Museum the New Llano Colony

Rezin E. Waters (Alternate spelling Resin)

Birth: He was born around 1862 in West Virginia.  

Family Information: Husband of Rachel Waters - at the time of her death in 1936 they'd been married 45 years. They had no children.  

Description: During the many years he and his wife were members of the colony, he was an indefatigable worker, much of the time tending all the fencing and he always had a very fine garden. He was a very good conscientious worker, in fact he worked up to the day when he was sent to the hospital.  

Pre-Colony History: He and his wife came to the colony about 1925.  

Home in Colony:  

Job in Colony: In June 1928 he and Daugherty, the regular farmers, were joined by Kenneth Thurman and Jack Barron to help out with the rough spots in the gardens.

Later that month Tom and Alex Davidson, Hough, Waters, McClurg, Daugherty, Rosenburg, Mardfin, Weislander and Harold Kemp were working hard in the gardens to make up for time lost to rainy days.

In December 1928 Waters, McClurg, Ross Brannon and Hopkins, with three teams and wagons, started hauling peanuts to the dairy where the thresher was located. Roe and Enfield got the thresher and Fordson tuned up and as soon as the nut supply began to arrive Com. Gregson started to feed the machine and the work was on. They stayed with the job until almost six o'clock and finished up. Of course, Van Nuland, our dairy man, and some of the boys did their bit in completing that job which had been slated to take two days.

In 1930 he was listed as a farmer for the colony.

In September 1931 one hundred fifty sacks of beans and peas were picked in the forenoon by a volunteer crew of men, women and children. The crowd gathered a little after 7 am and was divided into different crews to look after different fields; by 11:30 the job was done. Volunteers included: Killian, Butts, Lloyd, Baldwin, Waters, Doc Williams, Quentin, Fred Busick, Roscoe Busick, Byron Busick, Vivian Busick, Graves, Webb, John Allred, Melvina Hullinger, Fred Levan, Goeke, Eldred, Tom Farrell, Claud Allred, Earl Swenson, Mackie, Frank Collins, George Collins, Boydelatour, Cleve Campbell, Mr. Caves, Clarence Long, Harry Rennick, Dee Kurtz, Pittman, Edminster, Walter Fread, Clarence Fread, Mrs. Herron, Woodruff, J.W. Gilbert, H.M. Wood, Winegar, Bert Moore, Lindwall, Ole Synoground, Rohr, Carnahan, Hoens, Mrs. Wooley, John Neill, Robert Roe, Warren Roe, Nesnow, Bartrum and B. Stevens.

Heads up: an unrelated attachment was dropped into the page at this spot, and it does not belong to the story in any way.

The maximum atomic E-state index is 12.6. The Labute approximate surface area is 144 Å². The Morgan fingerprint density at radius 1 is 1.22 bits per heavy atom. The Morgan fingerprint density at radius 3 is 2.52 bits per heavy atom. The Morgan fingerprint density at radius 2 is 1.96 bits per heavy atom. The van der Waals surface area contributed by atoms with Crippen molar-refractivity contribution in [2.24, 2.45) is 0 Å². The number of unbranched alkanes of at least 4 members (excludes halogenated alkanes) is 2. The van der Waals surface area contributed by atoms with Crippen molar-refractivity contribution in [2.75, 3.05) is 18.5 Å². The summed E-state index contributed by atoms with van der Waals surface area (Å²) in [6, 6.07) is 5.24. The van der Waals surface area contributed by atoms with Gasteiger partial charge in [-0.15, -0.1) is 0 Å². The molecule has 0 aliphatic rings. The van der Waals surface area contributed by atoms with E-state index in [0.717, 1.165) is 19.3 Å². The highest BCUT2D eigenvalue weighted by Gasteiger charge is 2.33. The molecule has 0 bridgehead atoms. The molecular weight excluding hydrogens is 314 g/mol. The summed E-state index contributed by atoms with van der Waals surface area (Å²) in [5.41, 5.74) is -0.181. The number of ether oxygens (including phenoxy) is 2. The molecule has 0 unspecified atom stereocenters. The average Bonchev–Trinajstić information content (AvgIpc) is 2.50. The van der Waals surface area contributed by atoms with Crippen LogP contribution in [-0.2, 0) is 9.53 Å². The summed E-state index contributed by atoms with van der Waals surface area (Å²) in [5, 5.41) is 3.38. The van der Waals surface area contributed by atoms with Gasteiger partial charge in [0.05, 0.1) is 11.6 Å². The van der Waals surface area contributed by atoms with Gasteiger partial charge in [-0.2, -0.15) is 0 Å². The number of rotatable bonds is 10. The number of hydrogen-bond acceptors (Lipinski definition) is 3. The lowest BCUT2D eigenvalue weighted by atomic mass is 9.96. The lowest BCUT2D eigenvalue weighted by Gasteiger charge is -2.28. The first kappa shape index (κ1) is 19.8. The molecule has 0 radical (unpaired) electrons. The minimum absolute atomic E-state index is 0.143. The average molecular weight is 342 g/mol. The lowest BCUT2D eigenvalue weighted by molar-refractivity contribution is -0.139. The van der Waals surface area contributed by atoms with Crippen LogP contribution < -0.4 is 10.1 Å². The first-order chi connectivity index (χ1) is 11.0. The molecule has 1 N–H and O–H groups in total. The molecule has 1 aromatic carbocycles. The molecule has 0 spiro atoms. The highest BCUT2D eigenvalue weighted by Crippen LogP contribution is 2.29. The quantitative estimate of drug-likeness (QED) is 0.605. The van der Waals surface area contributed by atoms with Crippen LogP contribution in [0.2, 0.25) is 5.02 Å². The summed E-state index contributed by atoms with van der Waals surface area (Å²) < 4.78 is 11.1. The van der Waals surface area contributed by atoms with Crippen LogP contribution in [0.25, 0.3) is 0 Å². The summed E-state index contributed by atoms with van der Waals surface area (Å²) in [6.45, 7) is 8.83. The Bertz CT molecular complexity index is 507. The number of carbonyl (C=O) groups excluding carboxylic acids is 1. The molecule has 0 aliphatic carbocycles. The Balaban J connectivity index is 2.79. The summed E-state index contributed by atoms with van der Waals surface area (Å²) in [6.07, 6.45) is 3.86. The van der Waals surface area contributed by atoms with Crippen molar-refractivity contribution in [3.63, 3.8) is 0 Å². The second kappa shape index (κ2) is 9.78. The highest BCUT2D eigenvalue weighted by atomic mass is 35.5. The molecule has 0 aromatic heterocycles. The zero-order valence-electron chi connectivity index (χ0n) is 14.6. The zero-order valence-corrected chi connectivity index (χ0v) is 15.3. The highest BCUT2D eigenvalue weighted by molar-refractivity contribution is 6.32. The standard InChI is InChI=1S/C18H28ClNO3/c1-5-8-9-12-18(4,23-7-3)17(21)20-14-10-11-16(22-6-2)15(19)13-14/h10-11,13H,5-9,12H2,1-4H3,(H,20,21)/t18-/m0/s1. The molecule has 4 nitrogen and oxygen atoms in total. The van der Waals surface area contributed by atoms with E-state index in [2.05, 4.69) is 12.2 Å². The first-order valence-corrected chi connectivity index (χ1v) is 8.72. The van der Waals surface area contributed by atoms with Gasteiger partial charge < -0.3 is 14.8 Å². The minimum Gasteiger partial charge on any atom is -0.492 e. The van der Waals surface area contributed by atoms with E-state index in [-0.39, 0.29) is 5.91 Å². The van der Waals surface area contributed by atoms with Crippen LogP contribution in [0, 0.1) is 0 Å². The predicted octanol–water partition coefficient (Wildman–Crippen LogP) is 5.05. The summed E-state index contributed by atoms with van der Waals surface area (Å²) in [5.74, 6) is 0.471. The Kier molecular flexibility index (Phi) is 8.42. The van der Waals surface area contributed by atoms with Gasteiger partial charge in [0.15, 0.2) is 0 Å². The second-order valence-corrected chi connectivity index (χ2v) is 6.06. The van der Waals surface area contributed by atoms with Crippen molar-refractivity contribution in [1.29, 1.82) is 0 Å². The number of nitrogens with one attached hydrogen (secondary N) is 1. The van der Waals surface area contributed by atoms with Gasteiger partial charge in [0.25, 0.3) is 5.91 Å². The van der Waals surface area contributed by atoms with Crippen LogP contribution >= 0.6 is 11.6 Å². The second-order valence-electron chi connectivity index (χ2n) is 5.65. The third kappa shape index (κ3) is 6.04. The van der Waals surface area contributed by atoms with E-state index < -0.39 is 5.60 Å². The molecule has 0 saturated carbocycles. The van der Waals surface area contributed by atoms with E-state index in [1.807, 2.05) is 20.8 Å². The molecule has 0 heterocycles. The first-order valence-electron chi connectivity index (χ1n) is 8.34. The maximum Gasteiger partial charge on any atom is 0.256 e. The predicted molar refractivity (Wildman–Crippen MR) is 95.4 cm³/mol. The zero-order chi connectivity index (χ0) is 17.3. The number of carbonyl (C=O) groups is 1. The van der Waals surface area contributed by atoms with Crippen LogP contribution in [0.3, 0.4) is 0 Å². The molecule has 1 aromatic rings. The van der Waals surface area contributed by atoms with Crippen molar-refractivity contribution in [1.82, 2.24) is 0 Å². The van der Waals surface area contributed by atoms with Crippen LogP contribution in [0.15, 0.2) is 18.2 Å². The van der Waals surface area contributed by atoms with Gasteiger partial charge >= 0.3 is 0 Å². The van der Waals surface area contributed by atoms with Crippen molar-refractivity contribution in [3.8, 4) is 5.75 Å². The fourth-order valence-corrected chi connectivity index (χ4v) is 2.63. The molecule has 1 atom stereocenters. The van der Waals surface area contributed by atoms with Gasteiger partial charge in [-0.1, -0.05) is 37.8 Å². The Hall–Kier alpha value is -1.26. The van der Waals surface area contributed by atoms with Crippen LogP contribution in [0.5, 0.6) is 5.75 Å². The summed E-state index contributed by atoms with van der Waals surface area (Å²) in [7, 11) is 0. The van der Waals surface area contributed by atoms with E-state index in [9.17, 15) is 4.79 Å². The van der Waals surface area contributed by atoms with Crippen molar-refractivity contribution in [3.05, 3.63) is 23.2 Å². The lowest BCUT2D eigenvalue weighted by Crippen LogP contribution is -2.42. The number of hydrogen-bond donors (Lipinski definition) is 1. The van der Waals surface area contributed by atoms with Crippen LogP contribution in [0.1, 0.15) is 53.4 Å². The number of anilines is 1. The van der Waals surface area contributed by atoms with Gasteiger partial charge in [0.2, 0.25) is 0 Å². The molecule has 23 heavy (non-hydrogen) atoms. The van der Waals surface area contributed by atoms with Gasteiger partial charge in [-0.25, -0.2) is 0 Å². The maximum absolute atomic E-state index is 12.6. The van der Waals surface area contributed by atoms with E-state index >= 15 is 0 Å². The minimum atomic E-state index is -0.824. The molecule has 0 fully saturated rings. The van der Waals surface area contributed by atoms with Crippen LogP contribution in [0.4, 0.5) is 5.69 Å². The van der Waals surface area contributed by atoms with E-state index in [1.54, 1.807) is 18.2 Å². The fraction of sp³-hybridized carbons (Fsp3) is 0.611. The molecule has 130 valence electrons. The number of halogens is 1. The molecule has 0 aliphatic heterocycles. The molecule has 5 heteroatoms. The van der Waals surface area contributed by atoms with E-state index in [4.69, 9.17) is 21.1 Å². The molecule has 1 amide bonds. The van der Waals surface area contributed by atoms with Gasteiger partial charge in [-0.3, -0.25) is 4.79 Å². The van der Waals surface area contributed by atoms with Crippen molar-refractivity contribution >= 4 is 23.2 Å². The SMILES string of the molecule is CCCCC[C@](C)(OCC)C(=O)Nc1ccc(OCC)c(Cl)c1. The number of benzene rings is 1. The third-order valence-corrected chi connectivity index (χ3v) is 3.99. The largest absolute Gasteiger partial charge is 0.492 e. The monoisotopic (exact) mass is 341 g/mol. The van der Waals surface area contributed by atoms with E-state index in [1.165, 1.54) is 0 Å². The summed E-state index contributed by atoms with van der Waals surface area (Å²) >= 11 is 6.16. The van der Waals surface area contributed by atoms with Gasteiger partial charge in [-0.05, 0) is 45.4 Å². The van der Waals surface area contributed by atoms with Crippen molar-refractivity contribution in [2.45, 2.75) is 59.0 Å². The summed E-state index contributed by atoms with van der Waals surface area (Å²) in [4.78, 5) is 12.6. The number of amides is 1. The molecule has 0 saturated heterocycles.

In September 1931 he was working on the farm -- at that point taking care of the late cow peas -- along with Quipp, Bartram, Grover, Jernberg, McClurg, Harry Morgan, Luther Mackentyre, Robert Roe, Fred Busick, Ogden and "Dad" Stevens.  

Other Info: After his wife's first stroke several years before her death left her almost helpless, he cared for her (though somewhat incapacitated himself) with the assistance of Anna Tabb.

After his wife's death, blacksmith O.H. Larsen moved in with him, hoping to ease his loneliness.  

Post-Colony History:  

Death: He died in January 1937 in Shreveport, LA. His remains were brought home by trucker Glen Burnes and burial was held in the Llano Cemetery.  

Sources: US Census: 1930; "Llano Colonist": June 9, 1928, June 30, 1928, December 15, 1928, September 5, 1931, February 15, 1936, January 30, 1937  


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